Polling and political behavior : explaining inaccuracy in Italian polling

Castro, G 2015, Polling and political behavior : explaining inaccuracy in Italian polling , PhD thesis, University of Salford.

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The use of polls during election campaigns has become increasingly commonplace, its main purpose being to predict elections results. Some literature highlights evidence that pre-electoral polls increase their predictive accuracy as the time between the interview and Election Day decreases. Understanding why some polls get it right and others get it wrong is important to better ascertain the evolution of election campaigns and voting intentions across time. A considerable literature shows how the quality of poll predictions is affected by a variety of methodological decisions taken by pollsters. This raises the question that underlies this thesis: under what conditions are polls inaccurate as predictors of voters’ behaviour? In order to answer this question, we analyze the last three Italian general elections. The aim of this thesis is to estimate what has the greatest impact on inaccuracy in Italian polling between the house effect and voters sentiment change. To do that, we firstly revise the well-established accuracy measures used so far in order to fit the Italian case and the new accuracy measure proposed for multi-party systems (Bw). Then, we estimate the house effect using OLS and multivariate regression models, where the days and polling houses and the methodologies employed by pollsters are the explanatory variables respectively. To estimate the extent of voters sentiment change in Italian voters, we apply the autoregressive model. The evidence provided by the accuracy measures shows a high presence of inaccuracy in Italian polling. Moreover, the OLS models provide strong evidence of the house effect, whereas the autoregressive model does not confirm the hypothesis of voters sentiment change across time. Therefore, the greater cause of inaccuracy in Italian polling is the house effect rather than any movement in voting intentions in the last three general elections.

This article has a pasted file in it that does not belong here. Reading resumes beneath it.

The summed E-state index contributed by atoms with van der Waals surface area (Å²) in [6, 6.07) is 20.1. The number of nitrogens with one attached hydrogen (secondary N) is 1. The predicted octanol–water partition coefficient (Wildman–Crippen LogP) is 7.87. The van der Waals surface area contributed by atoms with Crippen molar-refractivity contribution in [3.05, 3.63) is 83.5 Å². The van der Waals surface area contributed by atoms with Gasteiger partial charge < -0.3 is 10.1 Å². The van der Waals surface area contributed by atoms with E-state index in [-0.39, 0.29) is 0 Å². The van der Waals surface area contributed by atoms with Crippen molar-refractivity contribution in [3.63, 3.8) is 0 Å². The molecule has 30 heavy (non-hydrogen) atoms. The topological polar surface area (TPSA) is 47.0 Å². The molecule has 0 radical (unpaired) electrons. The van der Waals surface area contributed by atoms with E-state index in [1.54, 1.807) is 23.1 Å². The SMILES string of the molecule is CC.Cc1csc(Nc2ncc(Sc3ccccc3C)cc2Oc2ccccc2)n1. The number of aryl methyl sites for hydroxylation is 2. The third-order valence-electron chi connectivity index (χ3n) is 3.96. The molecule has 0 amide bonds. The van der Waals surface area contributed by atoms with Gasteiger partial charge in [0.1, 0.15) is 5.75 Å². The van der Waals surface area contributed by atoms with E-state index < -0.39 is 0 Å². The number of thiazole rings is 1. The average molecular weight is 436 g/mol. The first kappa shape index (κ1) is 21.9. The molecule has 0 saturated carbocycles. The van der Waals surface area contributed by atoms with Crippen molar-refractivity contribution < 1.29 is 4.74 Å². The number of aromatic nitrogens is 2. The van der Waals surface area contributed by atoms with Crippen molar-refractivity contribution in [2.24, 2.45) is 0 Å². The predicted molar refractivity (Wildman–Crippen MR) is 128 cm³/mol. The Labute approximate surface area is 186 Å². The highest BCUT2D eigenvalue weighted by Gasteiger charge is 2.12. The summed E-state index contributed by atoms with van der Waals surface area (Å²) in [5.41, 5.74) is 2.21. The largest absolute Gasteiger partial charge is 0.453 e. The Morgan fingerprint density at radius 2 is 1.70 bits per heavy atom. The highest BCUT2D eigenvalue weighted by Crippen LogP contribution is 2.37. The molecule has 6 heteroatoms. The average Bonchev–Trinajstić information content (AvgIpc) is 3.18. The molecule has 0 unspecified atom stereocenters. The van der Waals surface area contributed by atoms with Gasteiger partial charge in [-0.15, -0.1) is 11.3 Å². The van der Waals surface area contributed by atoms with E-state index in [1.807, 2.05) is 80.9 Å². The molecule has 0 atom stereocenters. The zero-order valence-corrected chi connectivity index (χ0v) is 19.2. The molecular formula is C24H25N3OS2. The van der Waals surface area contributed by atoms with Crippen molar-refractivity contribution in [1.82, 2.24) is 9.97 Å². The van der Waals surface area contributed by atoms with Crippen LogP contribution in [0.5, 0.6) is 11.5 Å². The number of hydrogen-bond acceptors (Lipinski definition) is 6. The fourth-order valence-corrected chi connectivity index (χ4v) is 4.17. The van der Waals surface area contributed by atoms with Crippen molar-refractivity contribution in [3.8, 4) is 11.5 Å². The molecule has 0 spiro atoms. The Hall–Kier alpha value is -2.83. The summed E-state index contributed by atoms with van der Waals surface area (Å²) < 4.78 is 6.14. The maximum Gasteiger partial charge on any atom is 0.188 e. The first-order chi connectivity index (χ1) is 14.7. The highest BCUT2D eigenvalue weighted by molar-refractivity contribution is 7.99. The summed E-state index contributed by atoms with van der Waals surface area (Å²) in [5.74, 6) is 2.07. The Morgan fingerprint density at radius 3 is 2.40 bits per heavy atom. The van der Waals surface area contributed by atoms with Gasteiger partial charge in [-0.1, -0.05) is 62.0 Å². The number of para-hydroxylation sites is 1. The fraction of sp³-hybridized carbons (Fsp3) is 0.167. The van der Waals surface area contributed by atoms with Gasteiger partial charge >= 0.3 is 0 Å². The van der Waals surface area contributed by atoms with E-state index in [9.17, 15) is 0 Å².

Item Type: Thesis (PhD)
Schools: Schools > School of Humanities, Languages & Social Sciences
Funders: Non funded research
Depositing User: G Castro
Date Deposited: 18 Jan 2016 14:07
Last Modified: 27 Aug 2021 23:22
URI: https://usir.salford.ac.uk/id/eprint/36898

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